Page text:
Apple's News app reflects all of these very bad problems, without doing anything to mitigate them. Almost every day I read in the News app some headlines that are false or groundless, and "news stories" containing very bad errors. Often very untrue headlines are repeated in multiple different News app stories on the same day, with the misleading headline merely being rephrased, as the same erring press release is covered by different science journalists. I often read some bunk claim made in the headline of some story in the Science channel of News app, and then read an equally bunk headline about the same research appearing in the Biology channel of the News app, and then read an equally false headline in the Neuroscience channel of the News app.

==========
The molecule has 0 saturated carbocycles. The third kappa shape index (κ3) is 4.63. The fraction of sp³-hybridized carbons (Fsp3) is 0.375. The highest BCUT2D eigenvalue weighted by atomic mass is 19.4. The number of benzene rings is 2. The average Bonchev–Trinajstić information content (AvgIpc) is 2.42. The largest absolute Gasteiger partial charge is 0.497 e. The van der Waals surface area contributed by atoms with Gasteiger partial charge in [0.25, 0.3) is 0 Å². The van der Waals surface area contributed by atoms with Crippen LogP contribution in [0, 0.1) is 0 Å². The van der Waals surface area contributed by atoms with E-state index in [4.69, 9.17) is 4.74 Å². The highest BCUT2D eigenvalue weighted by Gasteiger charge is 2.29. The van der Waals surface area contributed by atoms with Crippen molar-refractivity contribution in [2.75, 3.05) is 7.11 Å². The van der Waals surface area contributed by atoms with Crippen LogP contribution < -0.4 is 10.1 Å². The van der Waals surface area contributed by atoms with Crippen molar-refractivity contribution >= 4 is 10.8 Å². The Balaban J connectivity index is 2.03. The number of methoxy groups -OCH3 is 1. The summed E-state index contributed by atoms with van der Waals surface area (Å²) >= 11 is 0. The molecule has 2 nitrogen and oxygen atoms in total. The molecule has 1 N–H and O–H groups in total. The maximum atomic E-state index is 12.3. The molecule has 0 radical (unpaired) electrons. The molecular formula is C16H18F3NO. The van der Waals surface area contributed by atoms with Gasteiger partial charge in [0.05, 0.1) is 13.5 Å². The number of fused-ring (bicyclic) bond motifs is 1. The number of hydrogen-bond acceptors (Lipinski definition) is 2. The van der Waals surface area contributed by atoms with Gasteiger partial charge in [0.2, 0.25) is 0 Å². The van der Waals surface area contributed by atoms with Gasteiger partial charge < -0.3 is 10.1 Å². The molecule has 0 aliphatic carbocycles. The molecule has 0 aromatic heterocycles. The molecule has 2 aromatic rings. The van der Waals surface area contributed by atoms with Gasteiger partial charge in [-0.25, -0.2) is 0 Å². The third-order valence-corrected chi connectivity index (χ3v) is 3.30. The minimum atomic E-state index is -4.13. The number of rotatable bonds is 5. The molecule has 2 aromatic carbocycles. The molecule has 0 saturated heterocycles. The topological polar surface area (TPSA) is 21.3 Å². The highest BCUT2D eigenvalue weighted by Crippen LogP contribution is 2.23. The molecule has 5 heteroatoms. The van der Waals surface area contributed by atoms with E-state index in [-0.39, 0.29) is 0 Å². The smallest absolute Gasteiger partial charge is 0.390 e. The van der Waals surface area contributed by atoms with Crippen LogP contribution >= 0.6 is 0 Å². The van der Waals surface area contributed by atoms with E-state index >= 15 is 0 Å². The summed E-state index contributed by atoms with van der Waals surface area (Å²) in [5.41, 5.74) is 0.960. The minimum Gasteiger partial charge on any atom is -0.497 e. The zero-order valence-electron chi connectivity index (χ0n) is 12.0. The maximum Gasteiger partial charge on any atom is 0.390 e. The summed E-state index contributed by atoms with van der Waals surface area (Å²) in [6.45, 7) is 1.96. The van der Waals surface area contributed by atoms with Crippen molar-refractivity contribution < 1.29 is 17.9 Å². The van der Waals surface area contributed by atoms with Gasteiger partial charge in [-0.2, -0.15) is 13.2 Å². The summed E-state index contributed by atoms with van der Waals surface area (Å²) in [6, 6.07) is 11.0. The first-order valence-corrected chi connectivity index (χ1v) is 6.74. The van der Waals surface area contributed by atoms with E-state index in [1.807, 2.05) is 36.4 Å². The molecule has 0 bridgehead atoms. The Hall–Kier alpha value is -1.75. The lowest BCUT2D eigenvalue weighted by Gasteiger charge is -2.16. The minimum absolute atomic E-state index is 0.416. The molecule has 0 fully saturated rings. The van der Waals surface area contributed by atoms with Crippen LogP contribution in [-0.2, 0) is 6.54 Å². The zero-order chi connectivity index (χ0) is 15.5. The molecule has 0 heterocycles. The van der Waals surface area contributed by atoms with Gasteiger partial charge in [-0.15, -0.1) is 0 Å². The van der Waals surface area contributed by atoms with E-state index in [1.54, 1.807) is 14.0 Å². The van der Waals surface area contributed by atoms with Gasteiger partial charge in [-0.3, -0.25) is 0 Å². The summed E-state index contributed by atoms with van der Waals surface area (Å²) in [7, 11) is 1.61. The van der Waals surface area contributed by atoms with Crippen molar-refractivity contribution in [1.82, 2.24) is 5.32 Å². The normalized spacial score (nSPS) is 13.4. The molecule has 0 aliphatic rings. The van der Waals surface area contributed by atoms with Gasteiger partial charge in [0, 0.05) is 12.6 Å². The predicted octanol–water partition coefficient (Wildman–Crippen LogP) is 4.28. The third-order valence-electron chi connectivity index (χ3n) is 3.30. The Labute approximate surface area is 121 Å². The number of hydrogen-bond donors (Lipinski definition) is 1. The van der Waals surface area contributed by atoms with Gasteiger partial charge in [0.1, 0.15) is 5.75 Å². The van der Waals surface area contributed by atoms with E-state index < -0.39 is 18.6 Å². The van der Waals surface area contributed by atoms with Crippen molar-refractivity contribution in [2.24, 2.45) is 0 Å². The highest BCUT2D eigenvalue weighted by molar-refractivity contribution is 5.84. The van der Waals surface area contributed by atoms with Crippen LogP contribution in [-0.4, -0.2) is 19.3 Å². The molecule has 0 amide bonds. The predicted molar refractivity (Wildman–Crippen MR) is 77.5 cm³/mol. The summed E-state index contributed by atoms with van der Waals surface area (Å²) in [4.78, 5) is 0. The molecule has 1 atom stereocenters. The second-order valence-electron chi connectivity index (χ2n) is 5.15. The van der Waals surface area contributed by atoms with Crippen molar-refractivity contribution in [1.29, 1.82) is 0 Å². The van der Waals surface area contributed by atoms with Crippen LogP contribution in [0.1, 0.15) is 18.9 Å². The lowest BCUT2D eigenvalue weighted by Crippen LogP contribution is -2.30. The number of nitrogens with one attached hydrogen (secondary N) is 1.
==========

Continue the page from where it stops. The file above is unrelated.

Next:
An example of the false statements we get every week from the Apple News app is an article this week that made the untrue claim that "many lab experiments have successfully reproduced different stages of abiogenesis." No such stages of abiogenesis (an accidental origin of life) have occurred in any lab experiments realistically simulating the early Earth, and not even building blocks of the building blocks of one-celled life (amino acids) have been produced in any such experiments. The article refers to the "iconic Miller-Urey experiment," failing to mention how scientists now believe the experiment used a wrong mixture of gases to try to simulate the early Earth atmosphere (only one of many reasons why the experiement was not a realistic simulation of early Earth conditions).